Friday, September 24, 2010

Learning From Bull Markets From The Past

Moses Kim says that while many investors recognize bull markets, they often make the mistake of jumping ship way too early. Although investors were very bearish on gold in past decades when confidence was high in paper money and in leaders like Alan Greenspan, the change in confidence could fuel a bull market for gold. See the following post from Expected Returns.

Most people do not have what it takes to crush markets. They complain that the stock market is rigged and that it is a form of gambling. This is mildly amusing to me since the very people who complain that stocks are a form of gambling are the same people who don't read annual reports; don't do their due diligence; know nothing about accounting; and get their investment advice from CNBC. But alas, I digress.

I personally had no one to hold my hand and teach me how to invest. I was therefore able to objectively decide which investment approach was the best. I had my phase when I was positive technical analysis was the Holy Grail of investing. Then I realized that market makers know exactly what trend lines you are looking at and that they can easily break trend lines and prompt the herdlike reactions they seek from investors. Technical analysis works- until it doesn't.

There is really only one way to crush markets on a consistent basis, and that is to hop on a bull market and hold on for dear life. My experience and my reading of history tell me that while many investors recognize bull markets early on, most jump ship way too early. The reason? These investors don't realize bull markets are a whole different beast. While a 50% move in a normal stock would often justify taking profits, a 50% move in a bull market is common. It's child's play. It is an indication that the bull market is just getting revved up,

I always know who the real investors are who do their due diligence and who the armchair investors are. The armchair investor will inundate you with stories about how they made 200% on XYZ stock. This very well may be true. The only thing is, they'll conveniently ignore the huge losses they accrued by speculating on other high volatility stocks. Eventually, the speculative approach will end in tears. It always does.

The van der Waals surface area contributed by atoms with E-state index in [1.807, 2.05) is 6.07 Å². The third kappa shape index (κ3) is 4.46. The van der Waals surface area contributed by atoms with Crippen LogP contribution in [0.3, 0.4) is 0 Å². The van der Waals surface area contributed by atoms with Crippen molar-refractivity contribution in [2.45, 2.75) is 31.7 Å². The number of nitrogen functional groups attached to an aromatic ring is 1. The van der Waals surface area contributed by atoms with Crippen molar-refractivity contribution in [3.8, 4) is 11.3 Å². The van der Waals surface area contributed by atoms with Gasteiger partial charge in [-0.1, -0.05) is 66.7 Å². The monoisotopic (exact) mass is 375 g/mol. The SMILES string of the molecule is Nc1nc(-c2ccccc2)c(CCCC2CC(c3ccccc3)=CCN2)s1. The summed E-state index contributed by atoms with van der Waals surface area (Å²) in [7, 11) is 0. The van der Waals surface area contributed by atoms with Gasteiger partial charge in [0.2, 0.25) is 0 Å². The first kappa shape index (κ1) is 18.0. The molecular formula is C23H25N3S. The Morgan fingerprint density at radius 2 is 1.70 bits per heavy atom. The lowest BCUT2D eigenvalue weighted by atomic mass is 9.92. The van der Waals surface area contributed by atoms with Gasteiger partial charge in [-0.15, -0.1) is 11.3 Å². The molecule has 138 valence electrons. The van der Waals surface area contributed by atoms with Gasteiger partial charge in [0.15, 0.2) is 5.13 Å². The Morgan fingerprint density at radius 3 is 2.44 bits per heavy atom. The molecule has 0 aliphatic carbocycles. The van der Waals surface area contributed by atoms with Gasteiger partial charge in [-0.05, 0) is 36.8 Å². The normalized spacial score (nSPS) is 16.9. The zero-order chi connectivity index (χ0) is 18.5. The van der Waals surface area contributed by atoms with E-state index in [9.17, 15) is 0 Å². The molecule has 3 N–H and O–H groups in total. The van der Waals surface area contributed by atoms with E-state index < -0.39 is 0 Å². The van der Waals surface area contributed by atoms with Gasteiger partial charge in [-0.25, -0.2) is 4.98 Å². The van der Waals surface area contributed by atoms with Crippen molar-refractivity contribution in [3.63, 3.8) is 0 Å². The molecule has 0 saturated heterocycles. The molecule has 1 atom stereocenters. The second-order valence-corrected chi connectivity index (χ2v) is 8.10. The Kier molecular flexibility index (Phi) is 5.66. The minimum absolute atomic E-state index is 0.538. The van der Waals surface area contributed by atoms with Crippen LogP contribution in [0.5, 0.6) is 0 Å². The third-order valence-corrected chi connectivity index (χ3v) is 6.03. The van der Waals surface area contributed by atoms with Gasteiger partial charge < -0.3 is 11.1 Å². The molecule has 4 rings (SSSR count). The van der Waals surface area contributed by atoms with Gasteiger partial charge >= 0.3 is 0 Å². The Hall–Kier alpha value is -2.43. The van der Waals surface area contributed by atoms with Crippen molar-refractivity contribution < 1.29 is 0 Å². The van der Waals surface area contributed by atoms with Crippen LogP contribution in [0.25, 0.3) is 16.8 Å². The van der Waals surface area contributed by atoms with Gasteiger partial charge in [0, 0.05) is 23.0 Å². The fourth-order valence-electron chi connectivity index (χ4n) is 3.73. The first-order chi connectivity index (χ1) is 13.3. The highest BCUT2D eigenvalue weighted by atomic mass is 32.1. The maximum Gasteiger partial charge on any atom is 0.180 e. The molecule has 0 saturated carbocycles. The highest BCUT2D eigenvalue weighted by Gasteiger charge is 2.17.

Bull markets in any given asset are driven by fundamentals. They usually follow periods of intense hatred for said asset. For example, gold was just about the most hated asset on planet earth for about 2 decades. This corresponded with the peak in confidence in central bankers and paper money around the world. Remember when Alan Greenspan was revered globally for his seemingly flawless management of the U.S. economy? Well his reputation has taken a major hit and people are starting to open their eyes to the causes of this crisis. It's about damn time.

Understanding Bull Markets

There are two components to profiting in markets: 1) recognizing bull markets, and 2) holding on for dear life. If you study the history of markets, you'll notice that the recognition of bull markets is rather slow. This stems from the fact that bull markets follow bear markets. Investors who have grown accustomed to sustained weakness in a given asset will regard all rallies as a countertrend rally in the context of a bear market. You are seeing this very same phenomenon play out in the stock market as we speak. I've already told you, stocks will ironically rise in this debt crisis.

The holding on for dear life aspect of profiting from bull markets is made difficult by the inevitable monster corrections that have people convinced the bull market has concluded. The smart money sees these corrections as buying opportunities; speculators see this as the end of the bull market. Who's right? Well the smart money is called the smart money for a reason.

Below I've included charts from 3 different bull markets in 3 different assets: Stocks from 1982-2000; Crude oil from 1999 to 2008; and Gold from 2001 to the present. I've marked for you the respective periods of accumulation (bull market recognition) and the monster intermediate-term corrections (holding on for dear life).

Dow Jones 1982-2000

Crude Oil 1999-2008

Gold 2001-2010

As we approach a truly critical juncture in the bull market in gold, all of you will have to decide whether to be an investor or a speculator. I suspect those of you who go the speculating route will regret it in 10 years. I've tried to drill it into all your heads that the hardest thing to do in this next leg up will be holding. I've laid out repeatedly why buying and holding is the best approach. Now let's see how many of you can execute.

This article has been republished from Moses Kim's blog, Expected Returns.

1 comment:

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